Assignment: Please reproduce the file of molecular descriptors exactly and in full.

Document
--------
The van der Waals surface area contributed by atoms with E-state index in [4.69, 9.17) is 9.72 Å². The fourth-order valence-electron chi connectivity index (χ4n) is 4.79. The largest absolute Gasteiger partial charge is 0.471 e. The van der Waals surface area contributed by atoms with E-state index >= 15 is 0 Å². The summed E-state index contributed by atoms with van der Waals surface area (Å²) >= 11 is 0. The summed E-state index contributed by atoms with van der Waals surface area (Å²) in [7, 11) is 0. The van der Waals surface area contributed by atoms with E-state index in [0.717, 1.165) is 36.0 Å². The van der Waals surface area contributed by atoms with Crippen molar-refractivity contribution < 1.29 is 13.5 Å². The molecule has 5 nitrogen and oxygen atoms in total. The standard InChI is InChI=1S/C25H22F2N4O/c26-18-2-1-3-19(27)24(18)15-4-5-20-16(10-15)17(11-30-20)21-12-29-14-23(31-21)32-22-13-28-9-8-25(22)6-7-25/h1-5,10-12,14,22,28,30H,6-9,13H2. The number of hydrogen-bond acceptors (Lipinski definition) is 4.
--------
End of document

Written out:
The van der Waals surface area contributed by atoms with E-state index in [4.69, 9.17) is 9.72 Å². The fourth-order valence-electron chi connectivity index (χ4n) is 4.79. The largest absolute Gasteiger partial charge is 0.471 e. The van der Waals surface area contributed by atoms with E-state index >= 15 is 0 Å². The summed E-state index contributed by atoms with van der Waals surface area (Å²) >= 11 is 0. The summed E-state index contributed by atoms with van der Waals surface area (Å²) in [7, 11) is 0. The van der Waals surface area contributed by atoms with E-state index in [0.717, 1.165) is 36.0 Å². The van der Waals surface area contributed by atoms with Crippen molar-refractivity contribution < 1.29 is 13.5 Å². The molecule has 5 nitrogen and oxygen atoms in total. The standard InChI is InChI=1S/C25H22F2N4O/c26-18-2-1-3-19(27)24(18)15-4-5-20-16(10-15)17(11-30-20)21-12-29-14-23(31-21)32-22-13-28-9-8-25(22)6-7-25/h1-5,10-12,14,22,28,30H,6-9,13H2. The number of hydrogen-bond acceptors (Lipinski definition) is 4.